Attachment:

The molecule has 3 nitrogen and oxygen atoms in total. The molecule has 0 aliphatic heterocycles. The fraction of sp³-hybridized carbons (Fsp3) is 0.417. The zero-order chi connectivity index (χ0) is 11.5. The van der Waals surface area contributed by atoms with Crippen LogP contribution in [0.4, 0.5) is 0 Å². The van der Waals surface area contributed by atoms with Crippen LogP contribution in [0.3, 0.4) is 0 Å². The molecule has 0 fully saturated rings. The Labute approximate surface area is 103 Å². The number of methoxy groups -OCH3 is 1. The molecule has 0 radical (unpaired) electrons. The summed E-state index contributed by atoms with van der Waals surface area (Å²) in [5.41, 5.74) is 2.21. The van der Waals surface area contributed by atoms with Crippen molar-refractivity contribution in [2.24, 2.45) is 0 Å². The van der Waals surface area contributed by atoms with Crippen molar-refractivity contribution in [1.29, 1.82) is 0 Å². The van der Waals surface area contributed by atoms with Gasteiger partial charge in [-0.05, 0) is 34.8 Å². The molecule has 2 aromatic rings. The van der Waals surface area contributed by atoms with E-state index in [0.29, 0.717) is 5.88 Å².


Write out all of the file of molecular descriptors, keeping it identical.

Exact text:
The molecule has 3 nitrogen and oxygen atoms in total. The molecule has 0 aliphatic heterocycles. The fraction of sp³-hybridized carbons (Fsp3) is 0.417. The zero-order chi connectivity index (χ0) is 11.5. The van der Waals surface area contributed by atoms with Crippen LogP contribution in [0.4, 0.5) is 0 Å². The van der Waals surface area contributed by atoms with Crippen LogP contribution in [0.3, 0.4) is 0 Å². The molecule has 0 fully saturated rings. The Labute approximate surface area is 103 Å². The number of methoxy groups -OCH3 is 1. The molecule has 0 radical (unpaired) electrons. The summed E-state index contributed by atoms with van der Waals surface area (Å²) in [5.41, 5.74) is 2.21. The van der Waals surface area contributed by atoms with Crippen molar-refractivity contribution in [2.24, 2.45) is 0 Å². The van der Waals surface area contributed by atoms with Crippen molar-refractivity contribution in [1.29, 1.82) is 0 Å². The van der Waals surface area contributed by atoms with Gasteiger partial charge in [-0.05, 0) is 34.8 Å². The molecule has 2 aromatic rings. The van der Waals surface area contributed by atoms with E-state index in [0.29, 0.717) is 5.88 Å².